International Regulators Struggle With How to Oversee DeFi

Standard setters want to tackle the growing decentralized finance sector, but they aren’t sure how to do it.

AccessTimeIconSep 8, 2022 at 1:47 p.m. UTC
Updated Sep 8, 2022 at 3:07 p.m. UTC

Jack Schickler is a CoinDesk reporter focused on crypto regulations, based in Brussels, Belgium. He doesn’t own any crypto.

International financial regulators are trying sink their teeth into decentralized finance (DeFi), but they are split on whether they can do so simply by extending current norms.

Standard setters see DeFi, which uses software to replicate traditional financial services like lending, as the next step in crypto markets. But in a series of articles published this week by financial lobby group Eurofi, regulators say they aren’t sure how they can curb the risks associated with DeFi like money laundering, cyberattacks and scams.

“DeFi needs to instill more trust,” Morten Bech, head of the Swiss Innovation Hub, wrote in one article. The Swiss Innovation Hub is run by the Bank for International Settlements, an association of the world’s central banks.

“Today crypto insiders are exploiting users’ lack of experience,” Bech wrote, citing scams such as front-running, where traders anticipate sales to manipulate prices.

His views were echoed by the International Organization of Securities Commissions (Iosco), a group of national regulators such as the U.K.’s Financial Conduct Authority, which is looking to develop policies for DeFi.

“If DeFi can replicate financial products, it can also replicate other features of financial markets, in particular, their capacity to develop inter-connections that can threaten system-wide stability,” said Martin Moloney, Iosco’s secretary general, citing the recent failure of the Anchor Protocol built on the Terra blockchain.

“Our ambition is to lay out a basic, internationally applicable framework based on our principles and recommendations to govern crypto and digital asset activities that mimic financial products,” Moloney said.

So far, crypto regulation has often involved taking existing rules that apply to, say, banks, and applying them to the nearest Web3 equivalents, such as crypto trading platforms or wallet providers.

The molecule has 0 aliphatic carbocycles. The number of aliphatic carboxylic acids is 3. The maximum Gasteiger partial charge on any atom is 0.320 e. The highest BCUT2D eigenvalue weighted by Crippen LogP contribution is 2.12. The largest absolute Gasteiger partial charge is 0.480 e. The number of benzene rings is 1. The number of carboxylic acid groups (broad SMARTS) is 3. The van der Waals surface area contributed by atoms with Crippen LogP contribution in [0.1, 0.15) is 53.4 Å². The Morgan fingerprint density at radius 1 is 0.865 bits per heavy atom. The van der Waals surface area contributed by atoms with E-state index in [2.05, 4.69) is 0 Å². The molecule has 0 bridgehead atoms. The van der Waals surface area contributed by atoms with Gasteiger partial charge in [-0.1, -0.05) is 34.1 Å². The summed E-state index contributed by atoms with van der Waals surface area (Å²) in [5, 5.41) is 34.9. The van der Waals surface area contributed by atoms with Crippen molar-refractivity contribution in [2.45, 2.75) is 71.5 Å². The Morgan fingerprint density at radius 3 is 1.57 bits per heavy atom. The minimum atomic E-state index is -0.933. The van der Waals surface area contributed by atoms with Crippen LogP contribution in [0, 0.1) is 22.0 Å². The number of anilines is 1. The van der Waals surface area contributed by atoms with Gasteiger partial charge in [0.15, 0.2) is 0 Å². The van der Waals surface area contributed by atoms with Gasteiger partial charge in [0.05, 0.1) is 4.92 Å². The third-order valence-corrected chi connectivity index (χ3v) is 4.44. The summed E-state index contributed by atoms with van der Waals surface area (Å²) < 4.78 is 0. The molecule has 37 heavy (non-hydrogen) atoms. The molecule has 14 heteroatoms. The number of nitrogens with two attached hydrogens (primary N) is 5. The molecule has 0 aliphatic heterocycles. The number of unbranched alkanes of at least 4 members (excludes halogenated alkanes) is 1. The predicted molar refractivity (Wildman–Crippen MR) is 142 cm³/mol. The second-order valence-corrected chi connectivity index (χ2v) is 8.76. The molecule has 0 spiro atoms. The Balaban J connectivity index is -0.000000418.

But that approach is already creating problems, like when people store their own crypto rather than using a regulated provider. And it’s slowly dawning on regulators that it won’t always work.

Fernando Restoy, chairman of the Financial Stability Institute, said that crypto has issues – like software bugs or over-pledged collateral – that don’t exist on the same scale in traditional finance.

“It is not sensible to simply rely on the slogan ‘same activity, same regulation’,” said Restoy, whose organization operates as a kind of think tank attached to the BIS, citing a motto often used by lawmakers looking to extend existing norms to new sectors. “It would be a mistake to conclude that DeFi requires authorities only to adjust the regulatory perimeter of different financial activities.”

Traditional anti-money laundering obligations “could be ineffective in a decentralized setting,” Restoy said, especially with cross-border transactions. “A major task should be to identify the parties benefiting from the DeFi business and assess whether and how they could be made responsible for regulatory compliance.”

In recent months, policymakers such as German central banker Joachim Wuermeling have called for bank-style international regulators to address the growing DeFi “casino.” Others are dabbling with ideas on how to achieve that in practice, such as “embedded supervision,” in which computer code gives regulators a privileged perch to oversee financial activities.

For Bech, regulators should still try to get as far as they can using traditional methods.

“Oversight could then look like traditional infrastructure oversight: Those responsible are held to standards and censured if they fall short,” Bech said. “The focus is on the participants and the overall system.”

While it’s hard to enforce rules without a central operator, he suggests the public nature of blockchain data could help supervisors assess risks, and they could also require intermediaries to use only infrastructure that is deemed to be safe.

In any case, regulators witnessing the crypto market's turbulence are keen to avoid a repeat of the 2008 financial market crisis that they worry could stem from an underregulated sector.

“The brave new species that developed on the crypto island will need to prove its competitiveness if released back into the mainland and will be at least as in need of regulation,” Moloney said. “What has been will be again.”

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Jack Schickler is a CoinDesk reporter focused on crypto regulations, based in Brussels, Belgium. He doesn’t own any crypto.

CoinDesk - Unknown

Jack Schickler is a CoinDesk reporter focused on crypto regulations, based in Brussels, Belgium. He doesn’t own any crypto.